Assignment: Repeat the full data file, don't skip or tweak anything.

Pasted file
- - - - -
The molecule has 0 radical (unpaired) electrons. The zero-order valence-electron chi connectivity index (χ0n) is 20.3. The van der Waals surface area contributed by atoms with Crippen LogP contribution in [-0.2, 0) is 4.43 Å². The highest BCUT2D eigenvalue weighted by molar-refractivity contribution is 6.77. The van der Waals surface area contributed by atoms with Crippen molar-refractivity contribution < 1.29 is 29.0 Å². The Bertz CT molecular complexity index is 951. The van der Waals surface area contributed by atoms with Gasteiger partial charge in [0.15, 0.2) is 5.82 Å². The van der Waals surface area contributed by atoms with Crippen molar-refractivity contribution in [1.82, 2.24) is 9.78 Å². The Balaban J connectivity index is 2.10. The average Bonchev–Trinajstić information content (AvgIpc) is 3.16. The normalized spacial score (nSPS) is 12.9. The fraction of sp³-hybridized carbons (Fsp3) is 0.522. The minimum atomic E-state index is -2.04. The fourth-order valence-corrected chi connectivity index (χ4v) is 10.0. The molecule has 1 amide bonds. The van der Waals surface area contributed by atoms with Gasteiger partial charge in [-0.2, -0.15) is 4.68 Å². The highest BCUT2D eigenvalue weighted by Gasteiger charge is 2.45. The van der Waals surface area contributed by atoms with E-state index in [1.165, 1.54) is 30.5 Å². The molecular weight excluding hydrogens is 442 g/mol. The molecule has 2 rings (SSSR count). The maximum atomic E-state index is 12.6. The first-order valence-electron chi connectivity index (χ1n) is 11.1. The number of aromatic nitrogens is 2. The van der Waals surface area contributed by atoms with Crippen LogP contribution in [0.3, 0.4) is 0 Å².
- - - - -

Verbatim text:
The molecule has 0 radical (unpaired) electrons. The zero-order valence-electron chi connectivity index (χ0n) is 20.3. The van der Waals surface area contributed by atoms with Crippen LogP contribution in [-0.2, 0) is 4.43 Å². The highest BCUT2D eigenvalue weighted by molar-refractivity contribution is 6.77. The van der Waals surface area contributed by atoms with Crippen molar-refractivity contribution < 1.29 is 29.0 Å². The Bertz CT molecular complexity index is 951. The van der Waals surface area contributed by atoms with Gasteiger partial charge in [0.15, 0.2) is 5.82 Å². The van der Waals surface area contributed by atoms with Crippen molar-refractivity contribution in [1.82, 2.24) is 9.78 Å². The Balaban J connectivity index is 2.10. The average Bonchev–Trinajstić information content (AvgIpc) is 3.16. The normalized spacial score (nSPS) is 12.9. The fraction of sp³-hybridized carbons (Fsp3) is 0.522. The minimum atomic E-state index is -2.04. The fourth-order valence-corrected chi connectivity index (χ4v) is 10.0. The molecule has 1 amide bonds. The van der Waals surface area contributed by atoms with Gasteiger partial charge in [-0.2, -0.15) is 4.68 Å². The highest BCUT2D eigenvalue weighted by Gasteiger charge is 2.45. The van der Waals surface area contributed by atoms with E-state index in [1.165, 1.54) is 30.5 Å². The molecular weight excluding hydrogens is 442 g/mol. The molecule has 2 rings (SSSR count). The maximum atomic E-state index is 12.6. The first-order valence-electron chi connectivity index (χ1n) is 11.1. The number of aromatic nitrogens is 2. The van der Waals surface area contributed by atoms with Crippen LogP contribution in [0.3, 0.4) is 0 Å².